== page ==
Of course, coordinating the digital conversations becomes more complex. Under this system, instead of linking one handset and one base station, your mobile would hold two conversations with two base stations. Those would then talk to each other through the hard-wired “backhaul” of the network, to make sure no mistakes are made. If your “hap-” and “birth-” head off in one direction, while “-py” and “-day” go the other, you want to be sure they both get picked up and sent together to your aunt as a complete birthday greeting.
Nevertheless, tests by Interdigital show that the method greatly increases the throughput for users at the edge, without impacting on customers more deeply embedded within the conventional cells. The company is currently working with a series of partners to bring the technology to market.
Other ideas raise the complexity of communication even further. For example, one of the hottest topics in mobile communications now is so-called cognitive radio.
The idea stems from observations that - despite much of the radio spectrum being carefully allocated to different uses - much of it is idle for large periods of the day. Cognitive radio proposes a handset smart enough to sniff the radio environment, and opportunistically sneak into any bandwidth that was momentarily free, much as a pedestrian crossing a crowded precinct would seek out a path through the gaps in the crowd, negotiating a path step-by-step.
Anant Sahai of Berkeley University has been drawing up maps of spectrum use across the United States, to get an idea of the opportunities for cognitive radio.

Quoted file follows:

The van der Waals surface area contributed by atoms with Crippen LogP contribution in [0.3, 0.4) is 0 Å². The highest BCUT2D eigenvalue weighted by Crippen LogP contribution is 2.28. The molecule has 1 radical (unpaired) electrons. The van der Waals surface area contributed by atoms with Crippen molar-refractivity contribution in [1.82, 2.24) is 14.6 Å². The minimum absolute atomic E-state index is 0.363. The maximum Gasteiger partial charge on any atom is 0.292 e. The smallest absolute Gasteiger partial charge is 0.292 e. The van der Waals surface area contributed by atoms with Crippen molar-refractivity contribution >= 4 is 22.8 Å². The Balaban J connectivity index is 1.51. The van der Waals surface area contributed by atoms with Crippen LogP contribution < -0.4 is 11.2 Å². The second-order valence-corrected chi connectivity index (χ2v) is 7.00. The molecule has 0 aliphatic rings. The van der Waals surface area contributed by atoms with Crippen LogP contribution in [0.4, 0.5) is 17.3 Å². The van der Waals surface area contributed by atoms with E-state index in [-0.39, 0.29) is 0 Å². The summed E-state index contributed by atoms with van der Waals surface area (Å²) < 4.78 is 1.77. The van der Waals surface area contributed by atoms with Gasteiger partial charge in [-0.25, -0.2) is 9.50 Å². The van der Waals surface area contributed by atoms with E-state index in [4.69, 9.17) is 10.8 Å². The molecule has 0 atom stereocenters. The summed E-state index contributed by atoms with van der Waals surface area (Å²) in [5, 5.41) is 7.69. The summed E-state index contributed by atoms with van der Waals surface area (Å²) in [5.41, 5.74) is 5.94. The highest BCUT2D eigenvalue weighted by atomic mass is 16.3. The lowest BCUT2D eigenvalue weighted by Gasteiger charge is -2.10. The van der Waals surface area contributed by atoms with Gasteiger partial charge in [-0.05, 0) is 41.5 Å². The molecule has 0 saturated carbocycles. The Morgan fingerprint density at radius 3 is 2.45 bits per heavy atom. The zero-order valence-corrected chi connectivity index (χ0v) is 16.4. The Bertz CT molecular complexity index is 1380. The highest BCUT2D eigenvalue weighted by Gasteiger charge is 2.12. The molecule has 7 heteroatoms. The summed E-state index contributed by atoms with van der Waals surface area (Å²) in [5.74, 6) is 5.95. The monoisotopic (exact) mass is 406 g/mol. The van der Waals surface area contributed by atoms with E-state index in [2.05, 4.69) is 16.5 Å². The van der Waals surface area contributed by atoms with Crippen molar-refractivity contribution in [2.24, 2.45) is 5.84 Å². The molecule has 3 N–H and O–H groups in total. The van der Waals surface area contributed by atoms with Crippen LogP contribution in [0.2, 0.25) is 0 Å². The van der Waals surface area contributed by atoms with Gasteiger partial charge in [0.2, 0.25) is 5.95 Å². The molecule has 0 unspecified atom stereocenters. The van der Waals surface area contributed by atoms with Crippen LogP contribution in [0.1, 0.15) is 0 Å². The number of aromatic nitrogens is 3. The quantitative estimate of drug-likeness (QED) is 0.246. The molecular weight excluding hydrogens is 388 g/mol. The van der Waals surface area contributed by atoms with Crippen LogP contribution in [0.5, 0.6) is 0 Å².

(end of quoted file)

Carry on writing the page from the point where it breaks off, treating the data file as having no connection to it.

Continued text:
“There's a lot of spectrum allocated to government that's underutilised. For a very good reason. If the band is allocated, for example, for emergencies, then most of the time there aren't emergencies, and it's not used. So obviously there's a lot of spectrum that could be used for mobile phones and other data services at those times.”
“The challenging question,” adds Gerald MaGuire of the Royal Institute of Technology in Stockholm, part of the original team who proposed the idea, “is whether that kind of spectrum can be shared dynamically, in such a way that if the services did need it, they can reclaim it very quickly.”
At the moment, spectrum allocations come tied to very tight technical restrictions making sure that one user's equipment doesn't cut across another user's allocation. With cognitive radio, Maguire warns, that licensing would have to extend to the software that does the decision making and retuning the frequencies – software that would be loaded onto millions of handsets, and might be hacked.
Trust will be a very important issue, agrees Sahai.
“In the old days, when you were you allocated a particular band, you were the only one using that band, and you only had to trust yourself and the entities you control. When you talk about cognitive radio, it becomes very interesting because there are multiple users, and they don't all belong to the same system, so you have to be able to build trust between them.”
This is one reason why full-blown cognitive radio, which might roam across the whole spectrum, may be a long way off.
‘Low hanging fruit’
But shades of cognitive radio are already visible in the campaign to free up TV “white spaces”, already high up the political agenda in the United States.
White spaces are the safety zones that separate TV broadcasters who are transmitting on the same frequency in different cities. But that means that across the world, huge amounts of spectrum is going to waste.